With these handsome hybrids, you get all the gorgeous ornamental traits of both dogwood parents without as many of the common problems. Eddie’s White Wonder dogwoods hold their vibrant blooms well through late spring, followed by lush green summer foliage that turns purple-red in autumn. Their horizontal branching pattern creates a picturesque small tree ideal for specimen plantings.

Beyond Eddie’s White Wonder, various other hybrids exist by crossing different flowering dogwood and Kousa cultivars. These combos allow landscapers to select more cold-hardy or heat-tolerant varieties with the specific flower forms, growth habits and fall displays desired.

4. Cornelian Cherry (Cornus mas)

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While the dogwood species above are grown primarily for their incredible flower displays each spring, the Cornelian cherry dogwood is highly valued for its early bloom time and ornamental berry clusters that extend its showy season well into summer.

One of the earliest flowering landscape trees, the bright yellow puff balls of Cornelian cherry dogwood often appear as early as late winter, with peak bloom occurring in early spring before the leaves even emerge. These cheery bursts of color help signal the end of the cold season and kick off the spring bloom parade in gardens and outdoor spaces.

After their flower show, Cornelian cherries produce clusters of cherry-red edible berries beloved by birds, wildlife and even humans for making preserves and wines. The glossy green foliage turns shades of purple and red in fall, and the tree’s mottled, exfoliating bark provides excellent winter interest and texture once the leaves have dropped.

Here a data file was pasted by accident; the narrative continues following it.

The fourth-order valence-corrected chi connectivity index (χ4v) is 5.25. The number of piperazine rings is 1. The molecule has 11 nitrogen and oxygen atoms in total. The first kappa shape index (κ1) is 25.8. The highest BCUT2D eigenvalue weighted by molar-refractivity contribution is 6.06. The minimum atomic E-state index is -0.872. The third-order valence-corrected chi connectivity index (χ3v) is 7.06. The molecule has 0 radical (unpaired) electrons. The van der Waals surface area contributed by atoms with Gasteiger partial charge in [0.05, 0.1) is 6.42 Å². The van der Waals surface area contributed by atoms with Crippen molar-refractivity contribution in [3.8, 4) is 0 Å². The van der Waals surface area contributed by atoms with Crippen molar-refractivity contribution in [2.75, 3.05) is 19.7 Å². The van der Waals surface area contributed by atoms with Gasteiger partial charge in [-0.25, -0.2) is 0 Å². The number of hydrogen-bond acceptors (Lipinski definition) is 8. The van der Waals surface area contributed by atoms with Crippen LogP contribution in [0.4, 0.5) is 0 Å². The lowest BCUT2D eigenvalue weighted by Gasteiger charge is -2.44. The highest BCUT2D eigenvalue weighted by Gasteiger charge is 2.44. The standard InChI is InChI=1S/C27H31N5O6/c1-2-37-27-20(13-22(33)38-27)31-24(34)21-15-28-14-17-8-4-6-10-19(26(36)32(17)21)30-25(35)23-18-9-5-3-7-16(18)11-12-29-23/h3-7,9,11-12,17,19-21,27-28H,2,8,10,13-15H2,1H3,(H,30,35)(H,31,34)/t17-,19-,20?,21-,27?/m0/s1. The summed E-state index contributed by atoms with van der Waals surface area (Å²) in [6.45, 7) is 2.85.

5. Pagoda Dogwood (Cornus alternifolia)

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For gardeners looking for a dogwood with a more distinctly pyramidal or pagoda-like form, the pagoda dogwood fits the bill. Unlike the horizontal branching pattern of other dogwood varieties, this North American native develops distinctive tiered and upright branches that give it a stacked appearance over time.

In spring, pagoda dogwoods explode with clusters of small creamy yellow flowers dispersed all along their tiered limbs. These blooms make a striking contrast against the tree’s deep green foliage through summer. As the leaves change to fiery reds and purples each fall, the tree’s horizontal branches and pagoda shape become even more pronounced.

While pagoda dogwoods lack the flashy flower bracts of other dogwood types, their unique growth habit and fall color display more than makeup for subtler blooms. Many landscapers utilize them as stunning vertical accents or backdrop plants in shrub borders or at the corners of homes.

6. Pink Dogwood Varieties

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While the white floral displays remain the most iconic, some dogwood cultivars have been developed to show off shades of pink, red and even peach in their showy bracts. These vibrant color choices often draw a lot of attention in spring gardens.

One of the most famous pink-flowering dogwood trees is the Cherokee Princess cultivar of Cornus florida, which puts on a spectacular hot pink bloom each year against its reddish-green spring foliage. It has a more uniform, upright pyramidal shape than a standard flowering dogwood when mature.

For those preferring a more subtle pastel pink tone, the Kousa cultivar called ‘Satomi’ offers a graceful horizontal branching habit with large delicate pink blooms each spring followed by loads of ornamental red fruit that persists into summer. Its leaves emerge tinged with hints of raspberry color before turning green for the summer.

No matter which types of dogwood you prefer, all of them provide multi-season beauty, ornamental features, and incredible versatility in the landscape or garden. From towering specimens to compact foundation shrubs, dogwoods will elevate your outdoor spaces while supporting local pollinator and wildlife populations. It’s easy to see why these gorgeous trees and shrubs remain so beloved by gardeners and landscapers alike!